Historic Hotel Road Trip: The Strater Hotel in Durango, Colorado

Welcome to the Strater Hotel in Durango, Colorado, founded in 1888.

(Photo by Deb Erickson)

The streets were dirty and rutted.  Horses and wagons kicked up billowing clouds of dust.  Indians congregated in small groups, selling ponies, blankets and trinkets to folks who passed.  Miners, rich investors, and eventually their families, flocked to the area, drawn by the abundance of silver and gold.  When William Palmer built the Denver & Rio Grande Railroad to serve this mining district in 1881, the town of Durango was born.

(Photo courtesy of the Strater Hotel)

THE BIG DREAM OF A VERY YOUNG MAN—Enter Henry Strater, a 21-year old Cleveland pharmacist with a vision of prosperity for this mining town.  But, he had no money, he was too young to apply for a building permit, and he knew absolutely nothing about building and running a hotel.  Yet, as was common in men and women who settled in the West, dreams often overtook common sense.  Construction on Henry’s hotel—the Strater House—began in 1887 with an illegal building permit, funds from generous relatives, and its owner’s infectious enthusiasm.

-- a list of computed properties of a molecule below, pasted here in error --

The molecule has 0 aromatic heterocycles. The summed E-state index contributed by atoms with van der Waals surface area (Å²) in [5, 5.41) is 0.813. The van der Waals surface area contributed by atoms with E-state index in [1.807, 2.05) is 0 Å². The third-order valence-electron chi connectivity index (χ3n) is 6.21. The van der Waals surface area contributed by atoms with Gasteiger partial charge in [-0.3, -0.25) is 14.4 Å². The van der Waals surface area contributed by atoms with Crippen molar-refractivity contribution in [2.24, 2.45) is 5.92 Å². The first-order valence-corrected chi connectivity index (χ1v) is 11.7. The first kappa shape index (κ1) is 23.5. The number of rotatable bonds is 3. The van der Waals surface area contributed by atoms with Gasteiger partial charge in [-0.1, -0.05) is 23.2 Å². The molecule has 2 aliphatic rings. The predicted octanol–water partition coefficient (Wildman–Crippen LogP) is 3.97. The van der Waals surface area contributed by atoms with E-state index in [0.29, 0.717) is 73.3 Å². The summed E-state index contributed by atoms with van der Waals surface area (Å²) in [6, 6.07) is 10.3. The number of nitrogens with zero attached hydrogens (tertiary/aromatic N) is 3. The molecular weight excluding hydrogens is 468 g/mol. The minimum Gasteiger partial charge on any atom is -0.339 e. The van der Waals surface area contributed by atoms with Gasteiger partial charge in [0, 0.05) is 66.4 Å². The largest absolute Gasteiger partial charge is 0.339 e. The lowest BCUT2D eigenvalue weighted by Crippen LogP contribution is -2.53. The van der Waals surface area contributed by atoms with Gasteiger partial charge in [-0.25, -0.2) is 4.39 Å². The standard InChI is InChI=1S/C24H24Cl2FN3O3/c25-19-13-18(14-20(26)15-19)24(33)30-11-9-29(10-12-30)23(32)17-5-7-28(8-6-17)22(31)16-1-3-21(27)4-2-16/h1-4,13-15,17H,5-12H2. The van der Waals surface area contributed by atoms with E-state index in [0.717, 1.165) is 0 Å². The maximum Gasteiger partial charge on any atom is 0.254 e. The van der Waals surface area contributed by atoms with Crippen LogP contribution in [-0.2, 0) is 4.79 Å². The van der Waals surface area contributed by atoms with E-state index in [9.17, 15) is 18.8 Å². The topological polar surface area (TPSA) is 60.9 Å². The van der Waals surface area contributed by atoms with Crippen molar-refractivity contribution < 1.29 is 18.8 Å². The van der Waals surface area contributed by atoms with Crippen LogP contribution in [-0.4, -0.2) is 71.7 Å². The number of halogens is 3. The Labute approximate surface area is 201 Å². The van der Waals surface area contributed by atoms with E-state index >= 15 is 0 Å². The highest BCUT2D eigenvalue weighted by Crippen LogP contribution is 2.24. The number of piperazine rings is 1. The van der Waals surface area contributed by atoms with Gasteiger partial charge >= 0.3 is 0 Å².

The hotel opened on August 31, 1888 without the usual gala that accompanied the opening of other Colorado hotels of the era.  An advertisement in the local paper simply stated that the Strater House was ready to receive guests.  The four-story, red brick establishment’s 50 guest rooms were furnished comfortably and a few of the fancier quarters even had pianos.  However, Henry’s lack of experience was evident when none of the guest rooms were built with closets.  Washbowls, pitchers and chamber vessels were available in each room.  Guests could also choose to use the backyard three-story privy—with strategically placed holes—as modern indoor plumbing wasn’t included in the new hotel.